"Each man has a song and this is my song." (Leonard Cohen)

Friday, March 10, 2017

3 Godfathers (MGM, 1948)


Terminal treacle


 

 
 
After the catastrophic commercial and critical failure of The Fugitive in 1947, John Ford (left) decided to concentrate on Westerns. They were more bankable and would help bail out his company Argosy Productions, which was now deeply in the red. In fact he made the best of it by saying that making Westerns “gives me a chance to get away from the smog, … to get away from this town [LA], to get away from people who would like to tell me how to make pictures. You’re working with nice people – cowboys, stuntmen, that kind of person. … It’s a great life, just like a paid vacation. I love to make westerns. If I had my choice, that’s all I would make.”

He was true to his word, making five Westerns in three years.

Fort Apache, the first in what would become a cavalry trilogy, was the first oater he made following The Fugitive, and, a fine film, it was a box-office and critical success. It was logical to follow up quickly with another. The new picture was to be a color remake of MGM’s 1936 talkie Three Godfathers and John Ford’s own 1919 silent Marked Men, and was to be called 3 Godfathers. All the versions were based on the sentimental Peter B Kyne magazine story published in 1913, about three outlaws redeemed by nursing an orphan infant.
 
It brought out the sentimental Catholic in Ford
 
Ford and his partner in Argosy, Meriam Cooper, wanted to make it themselves and get MGM to release it but MGM still held the rights from the 1936 version and anyway there was no way Argosy could raise the million dollars needed, so Ford and Cooper convinced MGM to finance it.

Ford got Laurence Stallings and Frank Nugent (Nugent had done Fort Apache) to write the screenplay. And he lined up some of his other regulars for the cast: John Wayne and Pedro Armendariz (both from Apache) along with Harry Carey Jr., son of the Carey in the silent movie, would play the titular trio, with Ward Bond as the pacific lawman chasing them, Marshal B Sweet.
 
They muddle ineptly through
 
Other parts would be played by Ford stock company members such as Mae Marsh, Hank Worden, Jane Darwell, Ben Johnson and the director’s brother Francis Ford.

Ford first wanted the arty Gabriel Figueroa (of The Fugitive) as cameraman but when Mexican locations were ruled out he drafted in Technicolor expert Winton Hoch, then working on Joan of Arc for Victor Fleming. Hoch was a real artist who would earn an Oscar for the second of the cavalry trilogy, She Wore a Yellow Ribbon, and would also shoot The Quiet Man and The Searchers for Ford. His photography of the Death Valley locations on 3 Godfathers is magnificent. The shots of men walking or riding through the desert are remarkably beautiful and the barren, arid wasteland emphasizes the suffering as the three outlaws strive for redemption by following their star.
 
Stunningly good Winton Hoch photography

But that is also the principal weakness of the film, for it is a sugary, even mawkish religious tale which drips in sentiment. Church music swells as Pedro Armendariz approaches the gothic arch of canvas on the wagon where the Madonna figure is to give birth on Christmas Eve. Harry Carey Jr. is lit angelically as he looks skyward from his bible. John Wayne reads in a Gospel that he will find a donkey, and duly does. And so on.

They trudge on

Ford usually had one actor whom he victimized and bullied, and this time it was Harry Carey. Nothing Carey did was right and all his scenes were accompanied by a running commentary of abuse and spite. Ford even resorted to physical abuse, kicking Carey and once throwing a rock at his face. Carey took it all with good grace, heaven knows how.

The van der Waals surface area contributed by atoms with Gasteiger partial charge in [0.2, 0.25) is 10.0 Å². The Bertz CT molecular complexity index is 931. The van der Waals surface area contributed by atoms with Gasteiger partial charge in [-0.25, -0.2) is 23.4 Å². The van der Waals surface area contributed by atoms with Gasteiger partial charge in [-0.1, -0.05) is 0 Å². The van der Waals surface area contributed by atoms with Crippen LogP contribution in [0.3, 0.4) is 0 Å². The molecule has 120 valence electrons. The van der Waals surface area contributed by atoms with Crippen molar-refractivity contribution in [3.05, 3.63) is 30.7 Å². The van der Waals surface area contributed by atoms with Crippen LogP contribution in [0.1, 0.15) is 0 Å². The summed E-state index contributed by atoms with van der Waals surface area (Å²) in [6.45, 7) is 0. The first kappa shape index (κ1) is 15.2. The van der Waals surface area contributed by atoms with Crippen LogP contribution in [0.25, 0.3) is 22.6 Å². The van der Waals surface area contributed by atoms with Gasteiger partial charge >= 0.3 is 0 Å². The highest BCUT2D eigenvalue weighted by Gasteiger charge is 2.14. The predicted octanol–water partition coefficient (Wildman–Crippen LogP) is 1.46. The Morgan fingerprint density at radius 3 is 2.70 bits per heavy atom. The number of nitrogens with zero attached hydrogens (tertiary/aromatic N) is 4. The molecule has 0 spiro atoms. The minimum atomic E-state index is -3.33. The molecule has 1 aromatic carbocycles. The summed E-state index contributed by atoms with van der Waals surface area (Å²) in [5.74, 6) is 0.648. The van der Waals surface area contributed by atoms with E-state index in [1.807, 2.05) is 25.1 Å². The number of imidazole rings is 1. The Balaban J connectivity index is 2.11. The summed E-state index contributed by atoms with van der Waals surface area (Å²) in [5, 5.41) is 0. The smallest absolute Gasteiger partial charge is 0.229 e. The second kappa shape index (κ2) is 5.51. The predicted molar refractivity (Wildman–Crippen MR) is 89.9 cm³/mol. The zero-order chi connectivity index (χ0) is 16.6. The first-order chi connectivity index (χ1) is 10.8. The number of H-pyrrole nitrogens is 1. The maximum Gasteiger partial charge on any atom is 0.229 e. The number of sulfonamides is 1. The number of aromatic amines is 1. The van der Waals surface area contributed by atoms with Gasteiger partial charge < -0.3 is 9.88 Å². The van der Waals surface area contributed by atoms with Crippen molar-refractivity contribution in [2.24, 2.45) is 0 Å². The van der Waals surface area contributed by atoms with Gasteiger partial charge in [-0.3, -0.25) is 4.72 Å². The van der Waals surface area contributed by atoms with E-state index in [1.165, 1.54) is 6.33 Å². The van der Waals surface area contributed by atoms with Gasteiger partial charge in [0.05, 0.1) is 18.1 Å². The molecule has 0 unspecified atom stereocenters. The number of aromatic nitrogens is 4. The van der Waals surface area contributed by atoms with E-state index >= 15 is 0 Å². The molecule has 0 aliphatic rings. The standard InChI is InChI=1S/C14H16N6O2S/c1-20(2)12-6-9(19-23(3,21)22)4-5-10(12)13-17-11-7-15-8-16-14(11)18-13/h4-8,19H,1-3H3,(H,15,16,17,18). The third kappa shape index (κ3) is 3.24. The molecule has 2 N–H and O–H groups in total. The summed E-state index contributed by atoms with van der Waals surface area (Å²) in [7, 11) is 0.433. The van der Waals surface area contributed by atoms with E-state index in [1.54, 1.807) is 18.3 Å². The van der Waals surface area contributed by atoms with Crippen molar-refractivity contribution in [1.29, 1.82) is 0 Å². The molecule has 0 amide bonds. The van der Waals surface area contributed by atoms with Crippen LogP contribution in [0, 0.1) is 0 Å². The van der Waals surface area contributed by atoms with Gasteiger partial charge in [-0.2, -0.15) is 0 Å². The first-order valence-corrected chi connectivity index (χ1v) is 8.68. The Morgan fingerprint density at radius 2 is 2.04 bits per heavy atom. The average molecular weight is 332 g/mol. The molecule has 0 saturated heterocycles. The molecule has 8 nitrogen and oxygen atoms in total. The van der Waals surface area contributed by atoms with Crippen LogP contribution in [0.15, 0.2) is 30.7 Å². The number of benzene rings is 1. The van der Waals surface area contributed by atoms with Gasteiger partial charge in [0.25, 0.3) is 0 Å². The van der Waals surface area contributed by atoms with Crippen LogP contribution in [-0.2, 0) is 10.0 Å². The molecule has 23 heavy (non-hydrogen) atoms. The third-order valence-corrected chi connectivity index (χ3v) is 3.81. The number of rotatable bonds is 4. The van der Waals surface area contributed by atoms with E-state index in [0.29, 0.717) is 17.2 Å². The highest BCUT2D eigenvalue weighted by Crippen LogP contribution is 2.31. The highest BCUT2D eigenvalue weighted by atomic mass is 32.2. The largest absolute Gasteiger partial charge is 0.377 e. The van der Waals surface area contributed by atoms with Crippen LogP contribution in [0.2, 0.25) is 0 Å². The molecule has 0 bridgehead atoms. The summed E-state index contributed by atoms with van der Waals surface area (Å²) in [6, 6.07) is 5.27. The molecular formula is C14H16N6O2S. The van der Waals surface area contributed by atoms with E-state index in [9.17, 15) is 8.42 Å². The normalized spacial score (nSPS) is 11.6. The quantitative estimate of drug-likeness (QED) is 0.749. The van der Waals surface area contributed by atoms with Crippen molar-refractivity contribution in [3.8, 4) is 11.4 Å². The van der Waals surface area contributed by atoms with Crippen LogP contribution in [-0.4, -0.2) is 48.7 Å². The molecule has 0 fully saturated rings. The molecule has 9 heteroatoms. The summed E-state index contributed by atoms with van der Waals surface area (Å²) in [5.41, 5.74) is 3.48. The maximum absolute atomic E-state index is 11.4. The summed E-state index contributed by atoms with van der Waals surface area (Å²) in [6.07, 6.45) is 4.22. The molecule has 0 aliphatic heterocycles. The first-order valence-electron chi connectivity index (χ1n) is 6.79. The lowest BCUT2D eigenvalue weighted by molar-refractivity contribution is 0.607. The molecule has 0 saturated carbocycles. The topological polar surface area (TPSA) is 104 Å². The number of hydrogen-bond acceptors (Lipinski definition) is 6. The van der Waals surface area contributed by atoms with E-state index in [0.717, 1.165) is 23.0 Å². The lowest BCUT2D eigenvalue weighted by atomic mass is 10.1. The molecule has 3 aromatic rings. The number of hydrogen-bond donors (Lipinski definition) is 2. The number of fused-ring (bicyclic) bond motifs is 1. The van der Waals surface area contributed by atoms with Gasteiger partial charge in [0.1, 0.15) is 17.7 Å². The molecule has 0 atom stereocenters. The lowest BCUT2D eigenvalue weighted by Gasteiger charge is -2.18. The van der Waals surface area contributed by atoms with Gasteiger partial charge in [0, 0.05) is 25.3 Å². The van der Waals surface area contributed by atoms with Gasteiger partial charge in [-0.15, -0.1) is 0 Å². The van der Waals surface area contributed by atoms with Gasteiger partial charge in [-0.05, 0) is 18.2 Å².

Dobe suffered

The Richard Hageman music starts with some nice orchestral arrangements of traditional American tunes (Streets of Laredo, Goodbye Old Paint and so on) but then often strays into sub-hymnodic slush. At least there is a snatch of the Stagecoach music for us to recognize early in the film as the diligence rolls into town. Carey sings a bit in a goodish tenor (luckily Wayne only has one line to sing before Carey takes over). The Carey and Amendariz characters come back as ghosts. There’s a choir to see Wayne off to jail. Darwell tells him that a year in Yuma will do him good. Realism isn’t this film’s strong suit.

Mae Marsh and Ward Bond

This movie is not high on the list of fine Westerns. Like all Ford’s work it has its moments, such as Wayne shielding the dying Carey from the sun with his hat, or the dripping tap wasting water as the bandits suffer from thirst, and photographically it is stunningly good, but it is schmaltzy in the extreme, the action mostly moves at the hobbling pace of the bandits in the desert and the gag of the three inept men caring for the new-born baby simply goes on too long.

Certain memorable moments
 
Coming straight after the gritty Fort Apache, this was a Ford regression into 1920s melodrama. In his biography of John Ford, Scott Eyman wrote, “Although 3 Godfathers has never had many critical adherents, it remains one of the director’s most affecting mid-range films; not overly ambitious, but on its own terms, remarkably effective.” I can’t agree. I prefer the opinion of the great Brian Garfield, who called it “a case of terminal treacle.”



 

2 comments:

  1. I really like this picture and find it moving. Oddly enough, I always thought of it as "a Christmas movie," as Ford was so actively striving to tell an alternate story about the Magi.

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    1. Yes, I know the picture has its admirers, but I fear I am not one of them. And to me the religious symbolism is heavy-handed.
      But each to his own!
      Jeff

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